Latest research from Britain’s favourite online estate agent,, has highlighted the unrealistic asking prices many sellers are listing their property at, when compared to the actual sale price achieved. The average sold price in the UK is currently £207,000*. However when you compare this to the average asking price of properties listed on Rightmove, £281,000, it is evident that there is a disparity of £74,000 between what sellers think they should get and what they actually achieve.

The survey of 2,000 sellers in England and Wales, carried out by Emoov, found that 30% of those selling a property placed getting the highest price as the most important factor in the selling process. This is in stark contrast to the 8% of those surveyed who valued a quick sale as the most important factor.

The research also found that 56% of those surveyed would list their property at a price recommended by their agent, regardless of the market value of that property. 36% would list at a higher price than recommended by their agent and this figure rose to 41% in the capital, where 31% of Londoners stated getting the highest price was of the greatest importance. Less than 5% of those asked said that they would list lower than the price quoted by the agent.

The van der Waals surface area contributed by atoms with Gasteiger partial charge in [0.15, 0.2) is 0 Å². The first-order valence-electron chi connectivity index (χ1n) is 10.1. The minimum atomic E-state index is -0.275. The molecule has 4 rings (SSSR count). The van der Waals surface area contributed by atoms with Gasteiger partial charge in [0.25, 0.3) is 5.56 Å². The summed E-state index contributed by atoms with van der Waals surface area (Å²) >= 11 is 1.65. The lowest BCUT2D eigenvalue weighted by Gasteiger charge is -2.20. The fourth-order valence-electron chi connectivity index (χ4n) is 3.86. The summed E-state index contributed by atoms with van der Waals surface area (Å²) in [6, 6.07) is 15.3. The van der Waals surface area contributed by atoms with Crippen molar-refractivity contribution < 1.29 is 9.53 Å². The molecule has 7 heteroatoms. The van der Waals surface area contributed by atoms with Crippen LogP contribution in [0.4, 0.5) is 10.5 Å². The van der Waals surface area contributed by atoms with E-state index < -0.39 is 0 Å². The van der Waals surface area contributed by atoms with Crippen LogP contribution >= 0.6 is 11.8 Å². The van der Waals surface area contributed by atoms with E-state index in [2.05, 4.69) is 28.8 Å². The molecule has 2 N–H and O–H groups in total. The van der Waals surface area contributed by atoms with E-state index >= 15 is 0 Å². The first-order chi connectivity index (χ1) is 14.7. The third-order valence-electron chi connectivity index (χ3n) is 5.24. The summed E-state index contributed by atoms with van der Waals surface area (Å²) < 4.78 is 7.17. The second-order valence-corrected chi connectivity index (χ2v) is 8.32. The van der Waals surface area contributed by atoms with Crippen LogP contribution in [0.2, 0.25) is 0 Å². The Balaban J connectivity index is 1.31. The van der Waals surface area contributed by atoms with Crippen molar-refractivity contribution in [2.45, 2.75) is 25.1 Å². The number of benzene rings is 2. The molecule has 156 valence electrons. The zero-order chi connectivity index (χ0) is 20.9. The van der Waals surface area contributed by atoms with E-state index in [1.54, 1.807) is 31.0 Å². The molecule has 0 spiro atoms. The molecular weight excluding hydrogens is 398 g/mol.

Emoov’s Property Hotspots Index highlighted that the property market, particularly in London, had cooled over the course of 2014. The previous high demand in many areas had led to house prices in England and Wales soaring, with many sellers looking to cash in as a result of a particularly buoyant market. But even as the market begins to cool, those looking to sell are doing so at increasingly unrealistic prices.

It begs the questions that with many high street agents paid on performance, what is the benefit of pricing a seller out of the market? The answer, a high street agent will often overvalue a property on purpose to win the business and get the seller on their books. Motivated by making a percentage fee they will then suggest the seller drops the price when the property fails to sell, as this drop will make a marginal difference to the profit they make.

Founder and CEO of, Russell Quirk, commented: “Unfortunately it’s a common place practice in the high street sector. The agent is driven by a percentage fee so they will overprice a property to try their luck, win the business and increase their profit margins.

Understandably the seller opts for the agent that claims they can get the highest price, as we are all motivated, to some extent, by money. Then as regular as clockwork the agent will ring them a few weeks down the line and “advise” on a lower asking price in order to sell.

Yes, it is in part down to the seller. If someone has it in their head they should achieve x amount, they will list at this regardless of what advice they receive. However as the professional hired to aid the sale, the agent should always provide a realistic, truthful valuation based on what the market at the time dictates.”

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